The spread between yields on 2- and 10-year Treasury notes, one of the most closely watched parts of the yield curve, narrowed Tuesday to a level not seen since January, while traders boosted their expectations for an accelerated pace of rate hikes by the Federal Reserve following an unexpected hawkish pivot by Chairman Jerome Powell.The odds of a 25 basis point rate hike in March went up to roughly 26% from 18% a day ago, while the likelihood of one by May is now around 38% versus 30% on Monday, according to the CME’s FedWatch Tool . Traders also factored in a 21% chance of two hikes by June, up from 14% a day ago. Powell’s remarks about the need to consider a faster pace of tapering bond purchases in December amid the risk of higher inflation led to a further flattening of the Treasury yield curve, in which the differential between short- and long-term yields shrank as traders factored in a greater likelihood of rate hikes within the next two years, as well as a diminished long-term outlook. The widely followed spread between 2- and 10-year yields was already showing signs of “breaking down” before the Fed chairman testified on Tuesday, and appeared poised to resume its downward trend as a result of the flight-to-safety trade triggered by the omicron variant of the coronavirus, according to Joe Kalish, chief global macro strategist at Ned Davis Research, a firm whose clients include institutional investors. Read: Why investors should care about falling global bond yields and a flattening Treasurys curve ”We define `breaking down’ as breaking support and not going back to its peak” of 159 basis points reached in March, Kalish said, in a phone interview. “We’ve had significant flattening already and there are indications that there’s still another phase to go,” considering long-term U.S. yields like the 10-year are higher than other developed countries and continue to attract buyers. For months, bond rates world-wide have been on a steady, downward trend — accompanied by flattening yield curves that suggest investors expect global economic growth to slow, inflation to eventually moderate, or both. The dynamics are worrisome because lower yields end up punishing savers, while rewarding risk-takers who borrow. What’s more, a flatter curve, or shrinking differential between yields of various maturities, reduces incentives for banks to make longer-term loans like mortgages or car loans.SVB Financial Group /zigman2/quotes/200548254/composite SIVB -3.16% and Comerica Inc. /zigman2/quotes/207245846/composite CMA -0.50% are just a few of the financial companies whose stocks fell on Tuesday.The spread between 2- /zigman2/quotes/211347045/realtime BX:TMUBMUSD02Y +2.12% and 10-year yields /zigman2/quotes/211347051/realtime BX:TMUBMUSD10Y +1.76% is often regarded as a sign of investor sentiment about the economic outlook. On Tuesday, that spread continued to flatten to as low as 91 basis points after Powell spoke — breaking through a key support level of 98 basis points seen as likely to accelerate the flattening trend, according to Kalish.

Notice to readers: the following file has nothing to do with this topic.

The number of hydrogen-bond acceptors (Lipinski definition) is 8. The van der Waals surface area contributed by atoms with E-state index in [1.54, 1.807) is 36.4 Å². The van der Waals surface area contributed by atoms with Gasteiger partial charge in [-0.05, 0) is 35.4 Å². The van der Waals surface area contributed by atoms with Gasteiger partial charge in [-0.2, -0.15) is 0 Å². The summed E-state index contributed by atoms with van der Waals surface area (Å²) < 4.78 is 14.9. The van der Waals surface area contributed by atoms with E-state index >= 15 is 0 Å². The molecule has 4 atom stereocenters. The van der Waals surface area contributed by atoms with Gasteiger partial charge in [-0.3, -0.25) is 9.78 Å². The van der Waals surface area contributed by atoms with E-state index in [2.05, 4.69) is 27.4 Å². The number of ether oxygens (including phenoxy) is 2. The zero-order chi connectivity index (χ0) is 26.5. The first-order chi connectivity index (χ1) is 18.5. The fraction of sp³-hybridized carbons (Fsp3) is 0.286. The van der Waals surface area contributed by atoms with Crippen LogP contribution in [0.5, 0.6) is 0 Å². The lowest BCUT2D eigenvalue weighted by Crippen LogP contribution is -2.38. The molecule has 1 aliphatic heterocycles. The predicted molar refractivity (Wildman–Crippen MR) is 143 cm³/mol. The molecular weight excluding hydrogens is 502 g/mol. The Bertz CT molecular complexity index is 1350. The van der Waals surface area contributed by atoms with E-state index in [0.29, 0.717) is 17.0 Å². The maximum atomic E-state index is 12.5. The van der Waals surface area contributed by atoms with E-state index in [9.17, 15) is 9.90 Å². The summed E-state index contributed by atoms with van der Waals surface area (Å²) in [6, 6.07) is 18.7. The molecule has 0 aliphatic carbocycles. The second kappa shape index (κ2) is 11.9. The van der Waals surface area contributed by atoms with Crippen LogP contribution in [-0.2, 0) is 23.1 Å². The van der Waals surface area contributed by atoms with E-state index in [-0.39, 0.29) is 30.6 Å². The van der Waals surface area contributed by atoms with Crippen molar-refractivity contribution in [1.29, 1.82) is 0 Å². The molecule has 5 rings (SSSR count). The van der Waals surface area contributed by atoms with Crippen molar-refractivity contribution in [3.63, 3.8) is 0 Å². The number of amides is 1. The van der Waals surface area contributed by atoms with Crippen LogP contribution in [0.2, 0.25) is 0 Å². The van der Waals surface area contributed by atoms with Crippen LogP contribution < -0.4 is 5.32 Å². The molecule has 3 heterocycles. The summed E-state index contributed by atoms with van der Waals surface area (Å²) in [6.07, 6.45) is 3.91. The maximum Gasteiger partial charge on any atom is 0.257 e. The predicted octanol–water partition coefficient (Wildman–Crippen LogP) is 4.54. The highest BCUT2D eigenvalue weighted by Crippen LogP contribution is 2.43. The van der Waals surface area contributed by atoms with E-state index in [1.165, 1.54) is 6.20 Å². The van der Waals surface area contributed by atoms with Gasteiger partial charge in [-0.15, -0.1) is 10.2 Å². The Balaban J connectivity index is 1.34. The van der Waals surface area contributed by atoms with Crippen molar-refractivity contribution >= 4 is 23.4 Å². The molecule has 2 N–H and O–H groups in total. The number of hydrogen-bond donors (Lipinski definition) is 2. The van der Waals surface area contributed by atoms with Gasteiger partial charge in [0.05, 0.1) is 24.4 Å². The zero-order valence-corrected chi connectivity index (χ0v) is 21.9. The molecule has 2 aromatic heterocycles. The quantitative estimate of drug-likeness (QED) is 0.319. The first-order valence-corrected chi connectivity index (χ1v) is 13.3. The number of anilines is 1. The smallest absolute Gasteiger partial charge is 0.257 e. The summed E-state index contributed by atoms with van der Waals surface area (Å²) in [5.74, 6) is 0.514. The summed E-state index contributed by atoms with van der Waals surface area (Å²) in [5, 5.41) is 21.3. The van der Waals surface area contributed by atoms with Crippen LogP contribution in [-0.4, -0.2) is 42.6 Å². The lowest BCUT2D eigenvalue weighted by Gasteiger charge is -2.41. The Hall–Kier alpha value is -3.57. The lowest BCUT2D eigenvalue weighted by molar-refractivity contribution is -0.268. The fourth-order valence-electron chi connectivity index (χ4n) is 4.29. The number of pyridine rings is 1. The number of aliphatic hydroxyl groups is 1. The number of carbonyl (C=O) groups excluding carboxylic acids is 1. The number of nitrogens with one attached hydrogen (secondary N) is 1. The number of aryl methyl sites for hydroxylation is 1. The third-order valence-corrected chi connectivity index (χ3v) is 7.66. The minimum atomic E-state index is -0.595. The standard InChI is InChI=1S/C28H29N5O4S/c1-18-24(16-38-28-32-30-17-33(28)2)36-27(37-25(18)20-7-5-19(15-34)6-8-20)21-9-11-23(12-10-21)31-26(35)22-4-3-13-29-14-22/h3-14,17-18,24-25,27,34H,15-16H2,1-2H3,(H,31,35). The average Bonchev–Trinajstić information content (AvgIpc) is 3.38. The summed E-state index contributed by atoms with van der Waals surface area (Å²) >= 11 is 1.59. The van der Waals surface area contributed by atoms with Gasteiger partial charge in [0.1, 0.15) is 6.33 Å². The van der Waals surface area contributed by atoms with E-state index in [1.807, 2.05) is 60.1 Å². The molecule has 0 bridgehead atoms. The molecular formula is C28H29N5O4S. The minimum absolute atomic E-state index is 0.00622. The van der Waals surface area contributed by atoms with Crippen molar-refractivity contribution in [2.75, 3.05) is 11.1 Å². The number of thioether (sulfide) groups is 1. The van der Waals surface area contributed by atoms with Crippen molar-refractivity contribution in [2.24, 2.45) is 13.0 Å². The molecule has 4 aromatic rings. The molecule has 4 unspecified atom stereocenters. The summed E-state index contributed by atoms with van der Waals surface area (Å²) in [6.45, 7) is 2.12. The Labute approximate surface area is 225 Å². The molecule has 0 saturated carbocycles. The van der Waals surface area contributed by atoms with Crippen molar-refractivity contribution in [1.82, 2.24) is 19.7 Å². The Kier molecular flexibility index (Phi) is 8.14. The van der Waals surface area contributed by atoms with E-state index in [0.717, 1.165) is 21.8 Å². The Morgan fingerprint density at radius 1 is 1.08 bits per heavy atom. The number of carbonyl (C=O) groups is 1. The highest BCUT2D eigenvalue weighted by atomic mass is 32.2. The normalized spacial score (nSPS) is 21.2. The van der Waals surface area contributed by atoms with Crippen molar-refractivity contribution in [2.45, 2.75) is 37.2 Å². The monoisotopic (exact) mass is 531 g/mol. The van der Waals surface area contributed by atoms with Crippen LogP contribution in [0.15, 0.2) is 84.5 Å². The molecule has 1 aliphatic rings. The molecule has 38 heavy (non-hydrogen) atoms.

Stocks extended declines after Powell’s comments, with the Dow Jones Industrial Average /zigman2/quotes/210598065/realtime DJIA -0.02% down more than 600 points for a 1.8% loss, while the S&P 500 /zigman2/quotes/210599714/realtime SPX -0.54% and Nasdaq Composite /zigman2/quotes/210598365/realtime COMP -1.40% each dropped 1.7%.